I want to start a compost pile, but I'm worried that kitchen scraps will attract animals from the woods nearby. Any thoughts?
Usually kitchen scraps are a small portion of a pile's ingredients. Most kitchen scraps are small pieces, damaged or bruised. They begin decomposing while still in the pail. Kitchen compost pails made with lids that have a filter are very effective is eliminating odor. By the time you dump the pail, scraps are usually beyond being palatable to animals. Throw other organic matter on top. You can also bury the scraps in garden soil.
There are already animals in your woods, and they might nibble on a discarded apple, but unless you place your compost pile beside the house, you should be OK. Do be aware that some municipalities have regulations regarding kitchen scraps in compost. See our website composting publication for a list of ingredients which you can include, such as weeds, fallen leaves or tender prunings, and those to avoid, such as meat or dairy products.
An established vine on the south side of our house starts each cycle with nice grapes, but whole bunches fall off early each growing season. It was suggested that I cut the vine back, which I did. Same thing happened the following year. Does it need a specific fertilizer, or is the plant simply too old? I would really like to taste the grapes!
From the information you provided,it is not possible to say for certain the reason your grape bunches are falling off. Pruning is important but will not solve this problem; neither will fertilizer. Age is also not an issue — grapes can be productive for many years. Squirrels or other animals are a possibility. If squirrels are the culprits, the tips of the damaged stems would be ragged and on an angle. A weevil called a grape cane girdler is not common, but it can cause those symptoms. (http://www.nysipm.cornell.edu/factsheets/grapes/pests/gcg/gcg.asp)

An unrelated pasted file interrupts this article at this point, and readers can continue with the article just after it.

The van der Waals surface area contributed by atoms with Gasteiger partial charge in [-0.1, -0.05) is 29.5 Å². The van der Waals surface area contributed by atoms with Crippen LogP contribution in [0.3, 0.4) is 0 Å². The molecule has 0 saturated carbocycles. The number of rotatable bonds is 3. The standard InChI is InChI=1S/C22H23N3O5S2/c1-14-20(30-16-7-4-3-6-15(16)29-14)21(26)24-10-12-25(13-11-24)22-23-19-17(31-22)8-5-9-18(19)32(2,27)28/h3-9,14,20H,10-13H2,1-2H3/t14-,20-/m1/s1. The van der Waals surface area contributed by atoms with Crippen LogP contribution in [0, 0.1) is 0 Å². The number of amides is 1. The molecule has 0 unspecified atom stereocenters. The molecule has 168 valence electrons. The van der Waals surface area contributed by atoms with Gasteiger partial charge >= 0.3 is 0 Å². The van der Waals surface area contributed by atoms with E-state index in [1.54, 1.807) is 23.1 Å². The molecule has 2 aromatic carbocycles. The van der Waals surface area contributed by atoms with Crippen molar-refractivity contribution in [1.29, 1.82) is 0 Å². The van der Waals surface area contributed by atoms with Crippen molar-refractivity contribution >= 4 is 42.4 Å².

If this happens again, carefully inspect the severed ends of the bunches. Does the tissue look healthy, chewed, or diseased? In any event, the best time to contact us about any issue is when it is actually happening. Don't hesitate to call or email us.
University of Maryland Extension's Home and Garden Information Center offers free gardening and pest information. Call 800-342-2507 or send a question to the website at hgic.umd.edu.
Plant of the weekBee balm
Named in honor of 16th-century Spanish physician and botanist, Nicolas Bautista Monardes, monarda has long been a popular perennial, with rays of bright tubular flowers from June to August. Spreading by rhizomes, bee balm makes broad swaths of color in the garden. As its name implies, it attracts pollinators, butterflies and hummingbirds. Square stems and a fragrant scent when bruised place it in the mint family. Because Native Americans and colonists brewed it for tea, it is sometimes called "Oswego Tea." Monarda's cultivars work well as a cut flower, too. It grows best in full sun with rich, well-drained soil. Choose cultivars with mildew resistance. Monarda benefits from dividing (and sharing with friends!) every few years. — Christine Pfister McComasCopyright © 2014, The Baltimore Sun